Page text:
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Hello, I was wondering if anyone can help me prove the right part of this double equation. I know the left one is possible due tolog(n!) = Θ(nlogn). Any help is much appreciated.

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    $\begingroup$ I don't get how you find the middle step from the left one. I mean it is true, but I don't get what calculation lead to having this exponent 5 inside the log. In any case $\log((n!)^5n^{10}) = 10\log(n) + 5\sum_{i=1}^n\log(i) = \Theta(n\log(n)) = \Omega(n) = \Omega(n^{2/3})$. (And as usual with these Landau notations, equality is not to be interpreted as a real equality, but more as membership/subset relationships) $\endgroup$ – Tassle Aug 29 at 21:20
  • $\begingroup$ @Tassle $\log((n!)^5n^{10})=5\log(n!)+10\log n=\Theta(n\log n + \log n) = \Theta(n\log n)=\Theta(25n\log n)=\Theta(5n\log n^5)$. Though I'm not sure why they didn't stop at $\Theta(n\log n)$. $\endgroup$ – David Richerby Aug 30 at 10:47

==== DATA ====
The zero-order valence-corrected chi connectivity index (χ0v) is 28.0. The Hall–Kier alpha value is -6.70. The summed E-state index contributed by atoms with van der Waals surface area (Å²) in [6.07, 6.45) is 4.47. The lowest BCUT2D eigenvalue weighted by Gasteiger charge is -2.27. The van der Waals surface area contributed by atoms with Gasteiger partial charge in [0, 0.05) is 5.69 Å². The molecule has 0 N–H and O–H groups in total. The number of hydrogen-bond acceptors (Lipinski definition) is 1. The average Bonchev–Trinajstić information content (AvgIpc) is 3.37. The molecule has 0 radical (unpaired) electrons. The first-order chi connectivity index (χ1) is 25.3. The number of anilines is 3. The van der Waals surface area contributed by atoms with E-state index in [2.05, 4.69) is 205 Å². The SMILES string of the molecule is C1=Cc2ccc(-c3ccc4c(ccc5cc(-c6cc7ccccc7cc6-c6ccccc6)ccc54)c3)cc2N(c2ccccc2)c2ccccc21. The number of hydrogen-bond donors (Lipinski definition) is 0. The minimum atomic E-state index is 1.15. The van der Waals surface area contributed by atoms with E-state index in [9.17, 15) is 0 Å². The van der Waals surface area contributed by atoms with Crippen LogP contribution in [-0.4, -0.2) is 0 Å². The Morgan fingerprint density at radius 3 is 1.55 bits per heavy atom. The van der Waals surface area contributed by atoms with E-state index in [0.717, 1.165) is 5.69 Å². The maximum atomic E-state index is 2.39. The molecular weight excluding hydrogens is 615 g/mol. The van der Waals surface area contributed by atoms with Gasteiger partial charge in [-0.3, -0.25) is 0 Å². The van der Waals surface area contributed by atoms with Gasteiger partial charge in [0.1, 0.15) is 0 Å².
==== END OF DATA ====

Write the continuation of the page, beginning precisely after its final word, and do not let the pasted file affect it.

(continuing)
• $\begingroup$ Oh yes I know how to establish these "equalities" of course (that's why I said "it is true"), but what I was wondering about is what would lead you to write this in the first place, what "natural" calcultion leads to this constant appearing (other than just arbitrarily multiplying by some constant). $\endgroup$ – Tassle Aug 30 at 12:14
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Remember that $\Theta(5n \log n^5) = \Theta(n \log n)$, since constant factors don't matter.

Then $\Theta(n \log n) = \Omega(n \log n)$, by the definition of big theta.

$\Omega(n \log n) = \Omega(n)$, because log is monotonic increasing (so we can remove it and still have a valid lower bound).

Finally, $\Omega(n) = \Omega(n^{2/3})$, by the properties of power functions.

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  • $\begingroup$ Thanks a lot for the explanation! $\endgroup$ – Νίκος Τιτομιχελάκης Aug 31 at 16:01
  • $\begingroup$ @ΝίκοςΤιτομιχελάκης If the answer worked for you, remember that you can "accept" it by clicking the green checkmark on the left! $\endgroup$ – Draconis Aug 31 at 16:07

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